Vintage Italian racing bicycles rarely turn up at church yard sales and I hardly expected to find one at Grace Presbyterian’s annual attic clean-out. But there it was; a 1970s Atala Grand Prix leaning against a tree among the racks of old clothes, rec-room furniture and kitchen appliances.
When I stood the bike up it sagged pitifully on its rear wheel, which wiggled in the lugged steel frame, barely attached. A quick inspection revealed the rear wheel was from a newer bike. Its small-flange Shimano hub, which looks like it could have come off a 1990s Trek, gave it away. But the derailleurs and shifters were the proper Campagnolo parts, as was the front hub with its big, beautiful flange. Such a throwback. All the pieces were there.
I love old bikes and this one needed to go home with someone who had the right wrenches. Besides, the seller wanted just $40 for it, so into the back of our old Subaru wagon it went. My plan was to clean it up and get it back on the road without buying a slew of new parts or trying to return it to like-new condition. Surprisingly the bike’s tires were new — another expense spared – so a few hours of my very cheap labor were enough to make it roadworthy and presentable. I kept the “wrong” rear wheel and bulky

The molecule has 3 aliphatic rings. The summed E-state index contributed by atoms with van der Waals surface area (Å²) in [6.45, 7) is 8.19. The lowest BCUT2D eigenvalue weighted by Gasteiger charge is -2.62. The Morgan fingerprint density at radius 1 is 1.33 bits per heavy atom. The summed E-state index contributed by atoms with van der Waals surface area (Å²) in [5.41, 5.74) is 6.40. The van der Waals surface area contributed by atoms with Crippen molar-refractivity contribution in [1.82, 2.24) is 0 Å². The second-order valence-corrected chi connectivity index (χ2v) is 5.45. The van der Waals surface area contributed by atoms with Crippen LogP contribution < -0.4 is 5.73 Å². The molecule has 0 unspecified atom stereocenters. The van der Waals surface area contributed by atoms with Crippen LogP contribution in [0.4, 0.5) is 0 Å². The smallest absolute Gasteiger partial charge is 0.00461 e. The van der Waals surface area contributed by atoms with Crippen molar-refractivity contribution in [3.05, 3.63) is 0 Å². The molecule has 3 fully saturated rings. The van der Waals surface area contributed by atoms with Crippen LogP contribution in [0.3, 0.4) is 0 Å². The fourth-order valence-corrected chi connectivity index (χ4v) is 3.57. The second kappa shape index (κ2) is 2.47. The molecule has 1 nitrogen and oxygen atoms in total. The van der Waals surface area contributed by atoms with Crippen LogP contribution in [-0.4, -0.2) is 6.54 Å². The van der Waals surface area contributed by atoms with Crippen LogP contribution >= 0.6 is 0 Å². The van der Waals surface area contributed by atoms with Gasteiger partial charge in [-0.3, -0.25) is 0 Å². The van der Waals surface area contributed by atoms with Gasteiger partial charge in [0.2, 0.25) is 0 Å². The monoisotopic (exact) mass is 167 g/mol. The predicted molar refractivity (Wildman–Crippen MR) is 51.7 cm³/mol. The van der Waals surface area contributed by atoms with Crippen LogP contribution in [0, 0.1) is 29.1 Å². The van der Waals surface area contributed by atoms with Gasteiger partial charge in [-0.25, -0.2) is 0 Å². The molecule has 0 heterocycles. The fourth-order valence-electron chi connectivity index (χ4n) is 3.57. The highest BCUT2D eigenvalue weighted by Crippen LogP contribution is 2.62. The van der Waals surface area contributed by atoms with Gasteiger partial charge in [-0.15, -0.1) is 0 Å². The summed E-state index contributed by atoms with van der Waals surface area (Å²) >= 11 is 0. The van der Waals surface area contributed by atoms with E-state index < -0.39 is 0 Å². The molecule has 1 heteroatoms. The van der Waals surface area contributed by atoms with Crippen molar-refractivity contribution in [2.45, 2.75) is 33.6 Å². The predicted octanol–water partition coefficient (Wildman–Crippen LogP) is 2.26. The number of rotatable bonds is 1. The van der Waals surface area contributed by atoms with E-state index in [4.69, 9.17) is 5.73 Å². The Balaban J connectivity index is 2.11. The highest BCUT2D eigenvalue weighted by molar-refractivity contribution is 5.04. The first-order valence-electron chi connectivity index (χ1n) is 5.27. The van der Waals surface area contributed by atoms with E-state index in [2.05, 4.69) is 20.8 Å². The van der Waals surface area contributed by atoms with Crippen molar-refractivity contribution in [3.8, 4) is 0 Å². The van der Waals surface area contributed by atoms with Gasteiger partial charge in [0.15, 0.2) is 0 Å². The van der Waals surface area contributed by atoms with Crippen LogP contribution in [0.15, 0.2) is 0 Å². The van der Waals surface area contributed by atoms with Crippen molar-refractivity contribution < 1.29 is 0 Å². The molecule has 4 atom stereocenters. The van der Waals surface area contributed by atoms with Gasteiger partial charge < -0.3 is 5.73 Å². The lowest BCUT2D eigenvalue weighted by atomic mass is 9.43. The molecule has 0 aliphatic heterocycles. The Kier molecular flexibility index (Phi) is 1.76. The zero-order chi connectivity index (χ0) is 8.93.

center-pull brakes which, while correct for the period are totally wrong for this bike. Heaven knows what became of the original side-pulls.
The only indulgence was a Brooks leather saddle that cost more than twice as much as the bike. So much for frugality, but the modern, cut-out Serfas saddle that came on the bike ruined the look. Functionally it would have been fine, had my budget been tighter. I still got away for far less than what bike shops or eBay sellers are asking for similar machines. So now I have a 40-year-old bike that looks like it is, say, 10 or 20 years old – a satisfactory result.
Bikes like this cease to be good values if you try to “restore” them. The Atala Grand Prix is a classic and a sweet hand-made ride, but not one of the greats of Italian cycling. Best to clean it up and use it.
Now, had it been a 1989 Bottecchia in Greg Lemond’s ADR team colors, well, that would be different.
I will let you know how it rides after a few shakedown miles.